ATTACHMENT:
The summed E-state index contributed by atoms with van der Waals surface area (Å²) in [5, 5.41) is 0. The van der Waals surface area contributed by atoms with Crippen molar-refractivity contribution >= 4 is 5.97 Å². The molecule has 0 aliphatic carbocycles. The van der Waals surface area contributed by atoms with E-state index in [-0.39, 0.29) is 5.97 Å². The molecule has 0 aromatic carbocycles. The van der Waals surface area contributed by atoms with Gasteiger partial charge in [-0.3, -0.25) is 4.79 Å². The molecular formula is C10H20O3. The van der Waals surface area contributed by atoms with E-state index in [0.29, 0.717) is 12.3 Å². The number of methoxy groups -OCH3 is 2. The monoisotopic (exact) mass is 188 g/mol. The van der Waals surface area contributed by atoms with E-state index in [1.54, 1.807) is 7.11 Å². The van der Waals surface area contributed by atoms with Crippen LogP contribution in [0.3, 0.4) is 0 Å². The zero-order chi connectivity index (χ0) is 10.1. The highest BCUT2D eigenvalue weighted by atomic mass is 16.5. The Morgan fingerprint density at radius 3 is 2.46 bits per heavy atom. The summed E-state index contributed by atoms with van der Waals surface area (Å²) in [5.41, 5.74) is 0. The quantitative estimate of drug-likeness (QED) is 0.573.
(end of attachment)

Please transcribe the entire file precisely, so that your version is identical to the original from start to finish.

The summed E-state index contributed by atoms with van der Waals surface area (Å²) in [5, 5.41) is 0. The van der Waals surface area contributed by atoms with Crippen molar-refractivity contribution >= 4 is 5.97 Å². The molecule has 0 aliphatic carbocycles. The van der Waals surface area contributed by atoms with E-state index in [-0.39, 0.29) is 5.97 Å². The molecule has 0 aromatic carbocycles. The van der Waals surface area contributed by atoms with Gasteiger partial charge in [-0.3, -0.25) is 4.79 Å². The molecular formula is C10H20O3. The van der Waals surface area contributed by atoms with E-state index in [0.29, 0.717) is 12.3 Å². The number of methoxy groups -OCH3 is 2. The monoisotopic (exact) mass is 188 g/mol. The van der Waals surface area contributed by atoms with E-state index in [1.54, 1.807) is 7.11 Å². The van der Waals surface area contributed by atoms with Crippen LogP contribution in [0.3, 0.4) is 0 Å². The zero-order chi connectivity index (χ0) is 10.1. The highest BCUT2D eigenvalue weighted by atomic mass is 16.5. The Morgan fingerprint density at radius 3 is 2.46 bits per heavy atom. The summed E-state index contributed by atoms with van der Waals surface area (Å²) in [5.41, 5.74) is 0. The quantitative estimate of drug-likeness (QED) is 0.573.